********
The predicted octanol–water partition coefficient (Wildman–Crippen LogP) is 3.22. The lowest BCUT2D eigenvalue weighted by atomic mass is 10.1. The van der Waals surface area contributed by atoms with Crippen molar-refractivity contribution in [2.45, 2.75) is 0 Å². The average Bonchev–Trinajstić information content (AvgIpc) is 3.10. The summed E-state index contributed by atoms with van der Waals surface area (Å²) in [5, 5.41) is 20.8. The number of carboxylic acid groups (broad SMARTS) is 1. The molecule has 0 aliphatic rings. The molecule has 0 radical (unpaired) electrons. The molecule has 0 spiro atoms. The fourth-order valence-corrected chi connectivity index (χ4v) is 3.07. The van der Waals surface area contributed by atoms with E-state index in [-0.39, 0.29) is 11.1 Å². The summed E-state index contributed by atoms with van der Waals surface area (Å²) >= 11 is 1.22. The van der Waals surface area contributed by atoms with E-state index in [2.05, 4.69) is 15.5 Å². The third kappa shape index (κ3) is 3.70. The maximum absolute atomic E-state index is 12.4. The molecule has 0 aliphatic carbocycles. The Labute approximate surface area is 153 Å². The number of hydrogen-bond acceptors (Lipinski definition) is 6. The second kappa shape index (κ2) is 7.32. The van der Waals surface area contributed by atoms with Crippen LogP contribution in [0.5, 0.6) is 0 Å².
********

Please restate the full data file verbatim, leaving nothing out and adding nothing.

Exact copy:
The predicted octanol–water partition coefficient (Wildman–Crippen LogP) is 3.22. The lowest BCUT2D eigenvalue weighted by atomic mass is 10.1. The van der Waals surface area contributed by atoms with Crippen molar-refractivity contribution in [2.45, 2.75) is 0 Å². The average Bonchev–Trinajstić information content (AvgIpc) is 3.10. The summed E-state index contributed by atoms with van der Waals surface area (Å²) in [5, 5.41) is 20.8. The number of carboxylic acid groups (broad SMARTS) is 1. The molecule has 0 aliphatic rings. The molecule has 0 radical (unpaired) electrons. The molecule has 0 spiro atoms. The fourth-order valence-corrected chi connectivity index (χ4v) is 3.07. The van der Waals surface area contributed by atoms with E-state index in [-0.39, 0.29) is 11.1 Å². The summed E-state index contributed by atoms with van der Waals surface area (Å²) >= 11 is 1.22. The van der Waals surface area contributed by atoms with E-state index in [2.05, 4.69) is 15.5 Å². The third kappa shape index (κ3) is 3.70. The maximum absolute atomic E-state index is 12.4. The molecule has 0 aliphatic carbocycles. The Labute approximate surface area is 153 Å². The number of hydrogen-bond acceptors (Lipinski definition) is 6. The second kappa shape index (κ2) is 7.32. The van der Waals surface area contributed by atoms with Crippen LogP contribution in [0.5, 0.6) is 0 Å².